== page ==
The recent Essex County Council Report into the floods on Canvey Island during July 2014 is far more direct in identifying that:

“Canvey has been developed on an extremely flat and low lying estuarine island in the mouth of the River Thames with a land height of approximately 1m below the mean high water level, its current form being the result of nearly 500 years of land reclamation and drainage. The island has been historically susceptible to all sources of flooding, and is protected from tidal flooding by a sea wall on all sides.

As a consequence the water level on the other side of the sea wall is regularly higher than the land, meaning that the drainage of surface water is wholly reliant on pumps to discharge water into the estuary at these times.

These pumps are the final element of a long, incredibly complex and interlinked surface water drainage system comprising of drains, culverts, sewers, open watercourses, main rivers, pumps and storage areas all with varying capacity, which need to be operating efficiently in order to drain the island.

Rainfall on the island may flow a substantial distance before reaching the pumps, through infrastructure owned or managed by a large number of different organisations and individuals and in some cases without a clear understanding of ownership.

Any constriction on flow either due to blockage or insufficient capacity for the rainfall event can affect the effective operation of the entire drainage system.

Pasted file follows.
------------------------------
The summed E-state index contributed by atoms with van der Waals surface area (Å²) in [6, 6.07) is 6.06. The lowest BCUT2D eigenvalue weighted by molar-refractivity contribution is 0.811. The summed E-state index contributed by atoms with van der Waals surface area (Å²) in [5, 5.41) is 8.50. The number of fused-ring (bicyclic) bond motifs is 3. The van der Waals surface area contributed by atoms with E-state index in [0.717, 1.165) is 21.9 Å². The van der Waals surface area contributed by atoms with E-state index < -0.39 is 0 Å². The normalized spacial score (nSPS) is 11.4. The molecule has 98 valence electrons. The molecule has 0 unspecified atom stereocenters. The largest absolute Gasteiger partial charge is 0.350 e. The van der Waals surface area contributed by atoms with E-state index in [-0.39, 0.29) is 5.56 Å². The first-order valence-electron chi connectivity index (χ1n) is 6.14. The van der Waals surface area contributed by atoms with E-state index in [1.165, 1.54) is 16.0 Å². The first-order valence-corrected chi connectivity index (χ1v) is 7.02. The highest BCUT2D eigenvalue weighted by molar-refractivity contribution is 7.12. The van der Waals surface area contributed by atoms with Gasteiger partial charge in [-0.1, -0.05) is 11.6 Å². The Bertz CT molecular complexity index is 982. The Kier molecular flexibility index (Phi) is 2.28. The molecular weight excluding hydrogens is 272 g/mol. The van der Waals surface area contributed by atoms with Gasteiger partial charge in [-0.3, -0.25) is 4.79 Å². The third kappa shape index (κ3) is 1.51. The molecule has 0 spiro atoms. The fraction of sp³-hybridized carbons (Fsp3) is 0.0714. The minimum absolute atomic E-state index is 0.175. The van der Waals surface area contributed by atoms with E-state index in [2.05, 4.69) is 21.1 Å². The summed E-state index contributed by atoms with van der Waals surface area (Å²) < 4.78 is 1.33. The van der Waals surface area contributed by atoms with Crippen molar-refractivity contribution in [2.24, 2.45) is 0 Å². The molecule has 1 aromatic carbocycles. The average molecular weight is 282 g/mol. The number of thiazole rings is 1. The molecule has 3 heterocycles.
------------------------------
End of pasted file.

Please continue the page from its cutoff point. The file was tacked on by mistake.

The island has a history of surface water flooding, with several locations experiencing flooding issues on more than one occasion outside of the large magnitude events of 20th July 2014 and 24th August 2013. As a result of the relatively densely populated urban areas and large areas of impermeable surfaces the island is especially susceptible to intense rainfall events which result in flash flooding.

In combination with the flat topography of the island this means that Canvey is particularly dependent on the designed drainage infrastructure to mitigate flood risk.”

Quite clearly during the open debrief discussions between CPBC, Anglian Water, Environment Agency the “blue light” services and Essex County Council a clearer picture of the “complexities” of the drainage system on Canvey Island has been appreciated.

However the Surface Water Management Plan document, so readily accepted by the Castle Point cabinet as it appeared to support the further urbanisation of Canvey Island, encouraged a level of complacency and led to a degree of unprepardness ahead of the 2013 and 2014 flooding.

This SWMP document casts a shadow over the name of publisher URS Scott Wilson.

They deserve the opportunity to be engaged so that a decision can be made as to the value of the SWMP.

This document remains, unaltered, in support of the draft Local Plan and it’s proposal to develop 1600 dwellings at Canvey Island!

The Government Scientist is due to be engaged to consider the Essex County Council Flood Report.

Whilst Essex County Council are handed the responsibility of Lead Local Flood Authority, the weakness appears the number of agencies involved. Central funding has a way of being diluted as it makes its way down through the system.

A local, appointed single person responsible, is required to co-ordinate implimentation of flood recommendations and be able to source and direct future funding.  A job for our local MP.


One response to “Flooding issues for Canvey Island residents and unsound draft Local Plan documentation, Part Two!

  1. Unreal this I feel fresh air Great blog mate.